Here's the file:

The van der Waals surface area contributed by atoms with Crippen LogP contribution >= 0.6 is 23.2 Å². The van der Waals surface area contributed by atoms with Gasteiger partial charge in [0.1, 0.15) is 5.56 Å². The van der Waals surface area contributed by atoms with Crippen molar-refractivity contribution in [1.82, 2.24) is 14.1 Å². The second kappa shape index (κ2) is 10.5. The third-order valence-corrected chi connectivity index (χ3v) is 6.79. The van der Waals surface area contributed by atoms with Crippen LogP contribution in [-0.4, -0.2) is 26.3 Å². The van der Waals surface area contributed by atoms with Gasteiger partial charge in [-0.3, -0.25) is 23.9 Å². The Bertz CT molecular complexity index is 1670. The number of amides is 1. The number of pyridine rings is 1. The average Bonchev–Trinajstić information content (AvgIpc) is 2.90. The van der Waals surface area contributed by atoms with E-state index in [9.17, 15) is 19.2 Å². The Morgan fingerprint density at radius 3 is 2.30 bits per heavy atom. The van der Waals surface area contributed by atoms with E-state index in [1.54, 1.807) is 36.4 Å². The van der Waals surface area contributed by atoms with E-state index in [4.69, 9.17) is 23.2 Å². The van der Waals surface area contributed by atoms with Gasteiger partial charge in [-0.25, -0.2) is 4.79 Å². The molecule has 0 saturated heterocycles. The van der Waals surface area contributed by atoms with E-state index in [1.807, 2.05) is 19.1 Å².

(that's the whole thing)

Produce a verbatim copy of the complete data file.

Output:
The van der Waals surface area contributed by atoms with Crippen LogP contribution >= 0.6 is 23.2 Å². The van der Waals surface area contributed by atoms with Gasteiger partial charge in [0.1, 0.15) is 5.56 Å². The van der Waals surface area contributed by atoms with Crippen molar-refractivity contribution in [1.82, 2.24) is 14.1 Å². The second kappa shape index (κ2) is 10.5. The third-order valence-corrected chi connectivity index (χ3v) is 6.79. The van der Waals surface area contributed by atoms with Crippen LogP contribution in [-0.4, -0.2) is 26.3 Å². The van der Waals surface area contributed by atoms with Gasteiger partial charge in [-0.3, -0.25) is 23.9 Å². The Bertz CT molecular complexity index is 1670. The number of amides is 1. The number of pyridine rings is 1. The average Bonchev–Trinajstić information content (AvgIpc) is 2.90. The van der Waals surface area contributed by atoms with E-state index in [9.17, 15) is 19.2 Å². The Morgan fingerprint density at radius 3 is 2.30 bits per heavy atom. The van der Waals surface area contributed by atoms with E-state index in [1.54, 1.807) is 36.4 Å². The van der Waals surface area contributed by atoms with E-state index in [4.69, 9.17) is 23.2 Å². The van der Waals surface area contributed by atoms with Gasteiger partial charge in [-0.25, -0.2) is 4.79 Å². The molecule has 0 saturated heterocycles. The van der Waals surface area contributed by atoms with E-state index in [1.807, 2.05) is 19.1 Å².